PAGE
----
• The average of seven females was 700 lb. (B288.w11)
    • 150 - 400 kg or more (330 - 880 lb). (B406.37.w37)
    • Peak weight usually do not exceed 400 kg. (B490.27.w27)

Neonate / Young 

SUMMARY: Newborn cubs weigh about 0.6 kg (1.3 lb) at birth.
  • About 0.6 kg. (D244)
  • About 600 g at birth. (B147)
  • About 0.6 kg (1.3 lb). (B285.w4)
  • About 0.9 kg (2 lb). (B180.w4)
  • Two cubs were weighed at 1 lb 3 oz and 1 lb 10.75 oz and were measured at 10.25 and 9.5 inches nose to tail base. (B288.w11)
  • Zoo data: 440 - 775 g. (D247.6.w6)
  • 1.25 lb (567 g). (J23.4.w1)
  • Two cubs weighed 570 g and 706 g at birth. (J23.14.w3)
  • Two cubs weighed 673 g (at two hours) and 580 g (at two days). (J462.236.w1)
  • About 0.6 kg (1.3 lb). (B406.37.w37)
  • Weights of 610g and 600 g for two cubs at a few hours old at Denver Zoological Gardens. A cub which did not survive but appeared fully developed weighed 750 g. For ten hand-reared cubs in zoos, range 570 - 750 g, mean 657 +/- 53.7 g. (J23.39.w1)
  • About 600-700 g at birth. (B490.27.w27)

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Growth Rate

SUMMARY: Cubs may reach 3.5 kg at one month, 5.5 kg by two months and 11 kg by three months (based on zoo data). When they leave the maternity den in March or April, wild cubs weigh 10 - 15 kg (22 - 33 lb). At one year old, yearlings weight 90 - 160 kg (98 - 353 lb) and at two years old, 170 - 200 kg (375 - 441 lb). Females reach adult weight by about five years, males not until eight to twelve years of age.
  • The individual cub growth rate (birth to weaning) is 120.2 g/day, with a litter growth rate of 228.4 g/day. (P17.57.w2)
  • At the time of emergence from the den (March or April), 10 - 15 kg (22 - 33 lb). (B147, B406.37.w37, D244)
  • Cubs in Alaska, from a birth weight of about 600-700g, average 13 kg at the time of den emergence (late March to early April), some being 22 kg, and may exceed 100 kg approaching one year of age. They can double their weight from one year old to two years old. (B490.27.w27)
  • Zoo data: Average weight at one month 3.5 kg, at two months 5.5 kg and at three months 11.0 kg. (D247.6.w6)
  • Two cubs gained weight from 570 g and 706 g at birth to about 2.25 kg by one month and about 5.25 kg by two months. (J23.14.w3)
  • At one day, 1 lb (567g) ; at 36 days, 6 lb (2.72 kg); at 64 days, 12 lb (5.44 kg); at 85 days, 18 lb (8.16 kg). (J23.4.w1)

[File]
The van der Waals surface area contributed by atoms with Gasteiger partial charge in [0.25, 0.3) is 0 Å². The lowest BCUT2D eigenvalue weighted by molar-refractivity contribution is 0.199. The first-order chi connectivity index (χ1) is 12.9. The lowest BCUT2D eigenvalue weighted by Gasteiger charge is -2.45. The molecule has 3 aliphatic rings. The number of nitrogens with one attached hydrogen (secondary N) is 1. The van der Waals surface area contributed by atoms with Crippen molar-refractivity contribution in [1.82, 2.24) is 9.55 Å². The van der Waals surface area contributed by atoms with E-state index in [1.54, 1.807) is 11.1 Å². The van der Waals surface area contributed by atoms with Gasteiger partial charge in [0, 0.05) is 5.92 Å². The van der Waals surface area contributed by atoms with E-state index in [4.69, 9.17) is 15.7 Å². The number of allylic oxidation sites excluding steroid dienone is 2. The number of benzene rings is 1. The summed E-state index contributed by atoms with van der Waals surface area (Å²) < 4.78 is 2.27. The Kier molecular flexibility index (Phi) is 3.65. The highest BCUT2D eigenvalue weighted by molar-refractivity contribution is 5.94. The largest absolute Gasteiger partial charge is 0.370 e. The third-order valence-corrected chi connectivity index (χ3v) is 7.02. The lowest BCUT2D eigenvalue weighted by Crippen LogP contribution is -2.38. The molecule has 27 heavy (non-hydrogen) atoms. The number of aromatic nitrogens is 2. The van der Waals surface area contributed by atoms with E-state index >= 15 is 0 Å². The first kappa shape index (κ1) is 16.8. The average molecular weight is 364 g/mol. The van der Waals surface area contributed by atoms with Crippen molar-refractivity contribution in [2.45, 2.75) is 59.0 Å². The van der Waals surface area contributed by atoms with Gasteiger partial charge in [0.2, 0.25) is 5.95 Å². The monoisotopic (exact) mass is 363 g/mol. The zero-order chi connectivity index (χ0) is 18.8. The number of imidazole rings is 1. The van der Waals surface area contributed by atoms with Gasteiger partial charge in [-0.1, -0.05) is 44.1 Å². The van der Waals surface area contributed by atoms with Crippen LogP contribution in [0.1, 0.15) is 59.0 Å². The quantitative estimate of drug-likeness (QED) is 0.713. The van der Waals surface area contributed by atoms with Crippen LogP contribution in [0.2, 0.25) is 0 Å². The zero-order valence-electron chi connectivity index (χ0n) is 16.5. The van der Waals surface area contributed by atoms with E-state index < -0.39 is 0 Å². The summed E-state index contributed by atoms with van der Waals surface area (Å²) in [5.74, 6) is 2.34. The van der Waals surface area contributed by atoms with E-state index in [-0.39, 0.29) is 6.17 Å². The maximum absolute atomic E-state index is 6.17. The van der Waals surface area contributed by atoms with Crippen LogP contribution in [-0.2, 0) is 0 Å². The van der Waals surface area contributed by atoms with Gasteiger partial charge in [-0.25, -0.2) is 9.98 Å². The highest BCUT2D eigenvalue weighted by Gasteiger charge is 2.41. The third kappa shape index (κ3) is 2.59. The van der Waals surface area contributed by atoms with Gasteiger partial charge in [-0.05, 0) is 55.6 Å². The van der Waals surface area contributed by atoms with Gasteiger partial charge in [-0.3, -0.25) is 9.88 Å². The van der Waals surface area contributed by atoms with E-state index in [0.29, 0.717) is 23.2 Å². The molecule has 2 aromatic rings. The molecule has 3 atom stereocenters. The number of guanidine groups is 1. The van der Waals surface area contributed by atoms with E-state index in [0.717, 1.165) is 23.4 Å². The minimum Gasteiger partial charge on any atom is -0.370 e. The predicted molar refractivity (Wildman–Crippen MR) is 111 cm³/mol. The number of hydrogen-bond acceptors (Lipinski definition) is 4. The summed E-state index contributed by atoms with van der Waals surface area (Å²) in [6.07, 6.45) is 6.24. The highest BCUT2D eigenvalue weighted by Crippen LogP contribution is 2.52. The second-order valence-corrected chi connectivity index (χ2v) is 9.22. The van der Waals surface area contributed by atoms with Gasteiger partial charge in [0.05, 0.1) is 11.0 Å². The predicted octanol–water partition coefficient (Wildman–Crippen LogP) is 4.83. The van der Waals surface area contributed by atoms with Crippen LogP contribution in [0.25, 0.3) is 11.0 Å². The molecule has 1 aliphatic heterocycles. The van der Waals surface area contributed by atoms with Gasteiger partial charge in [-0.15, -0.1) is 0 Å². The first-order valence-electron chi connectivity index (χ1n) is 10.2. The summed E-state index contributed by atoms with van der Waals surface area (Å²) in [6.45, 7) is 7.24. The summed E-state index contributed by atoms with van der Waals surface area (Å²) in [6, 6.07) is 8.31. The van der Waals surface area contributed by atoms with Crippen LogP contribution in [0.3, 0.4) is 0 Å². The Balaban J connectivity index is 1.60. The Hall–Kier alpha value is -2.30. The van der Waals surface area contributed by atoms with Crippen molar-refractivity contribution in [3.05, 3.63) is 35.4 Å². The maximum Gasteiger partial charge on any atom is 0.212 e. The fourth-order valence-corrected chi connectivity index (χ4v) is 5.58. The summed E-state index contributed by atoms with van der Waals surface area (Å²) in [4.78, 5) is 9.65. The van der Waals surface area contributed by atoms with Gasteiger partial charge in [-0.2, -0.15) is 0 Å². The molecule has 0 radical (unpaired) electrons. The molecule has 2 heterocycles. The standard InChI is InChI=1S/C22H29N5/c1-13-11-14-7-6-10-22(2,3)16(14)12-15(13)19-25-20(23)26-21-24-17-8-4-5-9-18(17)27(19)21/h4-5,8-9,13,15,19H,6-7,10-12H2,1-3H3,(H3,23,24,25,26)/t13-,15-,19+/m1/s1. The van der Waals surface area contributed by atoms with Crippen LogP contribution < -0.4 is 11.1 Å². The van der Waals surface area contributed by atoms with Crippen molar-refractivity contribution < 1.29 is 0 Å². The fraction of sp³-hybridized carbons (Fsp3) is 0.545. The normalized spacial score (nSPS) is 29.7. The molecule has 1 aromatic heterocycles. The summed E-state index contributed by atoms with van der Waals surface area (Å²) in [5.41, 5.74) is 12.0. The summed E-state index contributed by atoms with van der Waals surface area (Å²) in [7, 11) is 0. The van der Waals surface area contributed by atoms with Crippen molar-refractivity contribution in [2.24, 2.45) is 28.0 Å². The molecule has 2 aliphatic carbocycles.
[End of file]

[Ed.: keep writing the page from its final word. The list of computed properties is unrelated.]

• Cubs at Denver Zoological Gardens, some mother-reared, some hand-reared, weighed 1340 - 1550 g at two weeks, 1160 - 2600 g at four weeks, 2300 - 4410g at six weeks, 3400 - 6160 g at eight weeks, 4390 - 8100 g at ten weeks and 5580 - 10000 g at twelve weeks. It was noted that cubs could double their weight in two weeks on their mother's fat-rich milk. In two sets of male-female twins, the growth rate of the male was detectably greater than that of the female as they approached ten weeks of age. A singleton mother-reared cub was not significantly larger than twins at two eeks of age, but by 12 weeks it was 5-44% larger than a single hand-reared cub, twin hand-reared cubs and twin mother-reared cubs. (J23.39.w1)
  • A hand-reared cub from Prague Zoo gained weight as follows: day1, 648g; day 36, 2.84 kg; day 62, 5.62 kg; day 85, 8.66 kg; day 106, 13 kg, day 134, 19.47 kg; day 162, 31.4 kg; day 190, 42.4 kg; day 219, 54.5 kg; day 247, 67.5 kg; day 267, 72.0 kg; day 292, 79.7 kg. (J46.117.w1)
  • At one year, 45 - 80 kg. (D244)
  • Two-year-olds, 70 - 140 kg. (D244)
  • In spring, at the time families first emerge from maternity dens, cubs weigh 10-15 kg (22 - 33 lb), yearlings about 45 - 80 kg (100 - 176 lb), while two-year-olds weigh 70 - 140 kg (154 - 309 lb). By August, cubs-of-the-year weigh 50 - 110 kg (110 - 40 lb), yearlings 90 - 160 kg (198 - 353 lb), two-year-olds 170 - 200 kg (375 - 441 lb). Note: weights vary with area and year. (B406.37.w37)
  • Females reach adult weight by about five years, males by eight to ten years. (D244)
  • Female reach adult weight by about five years, males not until 10 - 11 years old. (D244)
  • Growth rates may vary between populations. Female polar bears in western Hudson Bay were found to have higher growth rates than those from several other populations; they also had an earlier age at first breeding. (J46.245.w1)
  • A cub caught in Alaska on 29th March (about the time of usual emergence of cubs from the den) weighed 8.9 kg. (J462.236.w1)

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Authors & Referees

Authors

Dr Debra Bourne MA VetMB PhD MRCVS (V.w5)

Referee

Andrew Derocher (V.w100)